Strange Economic News

Strange Economic News

Randall Hoven
Every breaking story about the economy is just chock full of bad news.  Or should I say bad speculations?  When it comes to real data, the bad news would rather play hide and seek.

The last quarter we have real data for was the second quarter — the one that ended in June.  And GDP growth then was 2.8%.  In fact, it was positive for the first two quarters this year (January through June), and the only two quarters we have real data on so far.  That, my friend, is not a recession — yet.


And the latest unemployment report?  Unchanged in September .  At 6.1%, not great, but it could be worse and at least it didn’t go up.  Also, oil prices are falling, almost like a bubble popping.


And now what do we hear?  The latest leading economic indicators went up when they were expected to go down.  The AP reported that the Conference Board’s monthly forecast of future economic activity rose 0.3 percent, a better reading than the 0.2 percent drop expected by Wall Street economists surveyed by Thomson/IF.


It sure seems like every time a stock index goes up it is attributed to something the government did — bail somebody out, buy some private assets, ease some rate, etc.  But every time it goes down it is attributed to something in the real economy — the unemployment report, for example.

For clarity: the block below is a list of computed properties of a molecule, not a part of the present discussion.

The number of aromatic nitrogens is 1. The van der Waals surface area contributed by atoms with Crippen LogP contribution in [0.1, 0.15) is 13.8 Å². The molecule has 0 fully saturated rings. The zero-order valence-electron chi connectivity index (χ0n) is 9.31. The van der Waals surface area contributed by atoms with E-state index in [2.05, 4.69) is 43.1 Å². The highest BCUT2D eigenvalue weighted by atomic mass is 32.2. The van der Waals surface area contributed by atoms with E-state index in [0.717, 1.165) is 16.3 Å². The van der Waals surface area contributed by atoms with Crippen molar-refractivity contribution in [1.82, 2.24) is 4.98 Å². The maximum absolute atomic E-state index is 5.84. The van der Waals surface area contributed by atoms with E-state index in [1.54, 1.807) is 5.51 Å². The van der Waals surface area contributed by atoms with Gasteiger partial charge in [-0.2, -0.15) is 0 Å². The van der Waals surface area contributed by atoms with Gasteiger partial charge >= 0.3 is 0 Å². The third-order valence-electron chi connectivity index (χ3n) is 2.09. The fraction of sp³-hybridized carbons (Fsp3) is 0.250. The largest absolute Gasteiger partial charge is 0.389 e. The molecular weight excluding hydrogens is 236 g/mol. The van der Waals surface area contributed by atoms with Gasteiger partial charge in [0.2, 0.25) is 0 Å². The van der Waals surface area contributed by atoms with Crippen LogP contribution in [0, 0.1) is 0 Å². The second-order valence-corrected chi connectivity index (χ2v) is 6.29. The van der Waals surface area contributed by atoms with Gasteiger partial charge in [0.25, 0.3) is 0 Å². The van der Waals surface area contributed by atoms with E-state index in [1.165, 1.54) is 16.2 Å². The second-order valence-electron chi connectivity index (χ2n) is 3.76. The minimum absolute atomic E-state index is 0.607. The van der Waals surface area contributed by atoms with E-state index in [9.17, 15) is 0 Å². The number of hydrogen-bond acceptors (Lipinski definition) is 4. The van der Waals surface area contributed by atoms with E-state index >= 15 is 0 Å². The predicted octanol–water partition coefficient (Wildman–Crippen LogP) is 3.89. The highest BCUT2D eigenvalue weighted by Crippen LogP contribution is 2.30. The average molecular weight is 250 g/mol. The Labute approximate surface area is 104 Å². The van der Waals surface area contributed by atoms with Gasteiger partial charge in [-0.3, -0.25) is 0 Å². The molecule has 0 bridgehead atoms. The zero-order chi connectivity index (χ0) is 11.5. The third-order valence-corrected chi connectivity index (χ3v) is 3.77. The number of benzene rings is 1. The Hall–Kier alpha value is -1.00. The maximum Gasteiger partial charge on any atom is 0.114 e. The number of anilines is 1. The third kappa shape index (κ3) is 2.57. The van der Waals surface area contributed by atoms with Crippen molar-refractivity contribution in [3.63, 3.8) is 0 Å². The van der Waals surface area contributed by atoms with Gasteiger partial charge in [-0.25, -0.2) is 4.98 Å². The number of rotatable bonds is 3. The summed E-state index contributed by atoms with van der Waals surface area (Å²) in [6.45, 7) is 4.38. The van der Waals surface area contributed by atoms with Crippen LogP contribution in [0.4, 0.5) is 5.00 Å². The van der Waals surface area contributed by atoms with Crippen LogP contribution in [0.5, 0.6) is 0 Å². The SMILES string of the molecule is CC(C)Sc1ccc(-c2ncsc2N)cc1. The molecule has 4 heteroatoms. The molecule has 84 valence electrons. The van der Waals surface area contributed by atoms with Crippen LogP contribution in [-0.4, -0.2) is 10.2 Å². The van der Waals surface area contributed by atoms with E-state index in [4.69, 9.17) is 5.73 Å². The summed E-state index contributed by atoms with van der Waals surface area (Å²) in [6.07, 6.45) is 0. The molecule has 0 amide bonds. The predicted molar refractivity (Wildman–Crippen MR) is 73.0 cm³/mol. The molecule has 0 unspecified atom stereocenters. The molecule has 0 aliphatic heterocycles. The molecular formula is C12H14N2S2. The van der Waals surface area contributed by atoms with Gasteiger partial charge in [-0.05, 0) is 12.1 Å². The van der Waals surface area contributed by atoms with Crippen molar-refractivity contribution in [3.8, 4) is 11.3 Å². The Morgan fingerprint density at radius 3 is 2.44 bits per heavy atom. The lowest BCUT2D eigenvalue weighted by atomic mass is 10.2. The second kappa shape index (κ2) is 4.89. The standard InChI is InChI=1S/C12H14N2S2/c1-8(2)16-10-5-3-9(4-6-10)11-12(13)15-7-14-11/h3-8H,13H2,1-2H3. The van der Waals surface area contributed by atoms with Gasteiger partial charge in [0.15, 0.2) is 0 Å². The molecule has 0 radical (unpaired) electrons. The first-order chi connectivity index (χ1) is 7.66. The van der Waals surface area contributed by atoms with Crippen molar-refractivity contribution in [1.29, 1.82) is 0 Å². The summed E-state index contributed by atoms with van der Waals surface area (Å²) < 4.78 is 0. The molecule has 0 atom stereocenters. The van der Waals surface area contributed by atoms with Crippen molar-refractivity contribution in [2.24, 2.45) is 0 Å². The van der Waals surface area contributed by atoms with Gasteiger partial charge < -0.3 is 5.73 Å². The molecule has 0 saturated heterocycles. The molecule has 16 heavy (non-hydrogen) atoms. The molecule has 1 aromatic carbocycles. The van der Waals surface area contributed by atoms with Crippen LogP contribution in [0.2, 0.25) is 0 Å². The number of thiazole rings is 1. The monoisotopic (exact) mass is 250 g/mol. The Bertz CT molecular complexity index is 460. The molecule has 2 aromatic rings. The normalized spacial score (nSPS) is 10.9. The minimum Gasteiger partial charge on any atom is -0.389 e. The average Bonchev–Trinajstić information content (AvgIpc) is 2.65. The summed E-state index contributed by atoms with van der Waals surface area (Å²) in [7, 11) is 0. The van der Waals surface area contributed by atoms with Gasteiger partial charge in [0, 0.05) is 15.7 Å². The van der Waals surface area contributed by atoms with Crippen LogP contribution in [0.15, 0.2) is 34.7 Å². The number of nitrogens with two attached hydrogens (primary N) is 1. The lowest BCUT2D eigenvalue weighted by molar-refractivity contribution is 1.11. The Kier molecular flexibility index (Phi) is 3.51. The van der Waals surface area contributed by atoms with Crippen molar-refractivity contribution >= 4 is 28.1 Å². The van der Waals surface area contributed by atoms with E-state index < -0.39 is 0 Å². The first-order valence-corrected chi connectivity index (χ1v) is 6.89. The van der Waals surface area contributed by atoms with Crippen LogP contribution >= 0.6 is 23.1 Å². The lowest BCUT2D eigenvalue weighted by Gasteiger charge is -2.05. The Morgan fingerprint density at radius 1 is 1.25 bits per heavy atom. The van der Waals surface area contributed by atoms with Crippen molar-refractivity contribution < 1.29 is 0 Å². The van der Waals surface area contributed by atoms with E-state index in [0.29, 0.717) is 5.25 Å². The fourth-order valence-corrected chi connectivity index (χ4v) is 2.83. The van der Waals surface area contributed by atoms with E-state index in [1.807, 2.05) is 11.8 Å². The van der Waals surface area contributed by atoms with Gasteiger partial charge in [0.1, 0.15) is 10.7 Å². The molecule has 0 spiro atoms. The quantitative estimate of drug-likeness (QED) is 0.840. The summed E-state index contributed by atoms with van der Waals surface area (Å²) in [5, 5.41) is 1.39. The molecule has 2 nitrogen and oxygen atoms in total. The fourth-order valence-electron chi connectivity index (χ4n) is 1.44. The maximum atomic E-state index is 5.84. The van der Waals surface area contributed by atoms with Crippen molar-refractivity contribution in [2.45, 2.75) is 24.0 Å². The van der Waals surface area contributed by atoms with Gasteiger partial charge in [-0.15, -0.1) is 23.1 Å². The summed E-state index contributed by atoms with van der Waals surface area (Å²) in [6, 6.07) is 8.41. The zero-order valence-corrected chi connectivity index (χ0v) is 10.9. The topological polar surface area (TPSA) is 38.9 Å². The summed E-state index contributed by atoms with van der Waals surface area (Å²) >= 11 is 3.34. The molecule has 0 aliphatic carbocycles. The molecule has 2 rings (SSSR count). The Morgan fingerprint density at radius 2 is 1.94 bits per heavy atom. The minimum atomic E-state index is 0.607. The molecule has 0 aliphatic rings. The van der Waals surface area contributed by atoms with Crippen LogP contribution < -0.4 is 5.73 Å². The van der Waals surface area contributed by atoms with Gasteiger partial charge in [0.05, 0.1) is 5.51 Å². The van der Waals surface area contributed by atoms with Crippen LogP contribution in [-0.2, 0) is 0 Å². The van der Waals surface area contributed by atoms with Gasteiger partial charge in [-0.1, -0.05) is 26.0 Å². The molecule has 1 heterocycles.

But funny thing, after the big $850 billion bailout was signed into law, the S&P 500 index fell every single day for five days straight, for a cumulative loss of 18% in just one week.  But news reports didn’t blame it on the bailout.  The losses were attributed to this or that piece of economic data, like unemployment holding steady.  Huh?  Talk about an elephant in the room.


On this Monday, the market was up 4.8% in one day.  The reasons given were the prospect of another government stimulus package, that the bailout was reviving credit markets, or that the Federal Reserve was fixing to do some more good stuff.


But something else happened on Monday: the latest economic indicators were released, showing positive and better than expected numbers.


I’m beginning to suspect something:  there ain’t no damn recession.


I could be wrong, of course. But now, after the government has signed onto $1.8 trillion worth of bailouts, announces some new government goodie almost every day, and all but ushered Barack Obama into the White House, it’s no longer the same ball game.


If I didn’t know better, I’d say we just handed a trillion bucks of fun-money to Hank Paulson and his successor for no good reason.

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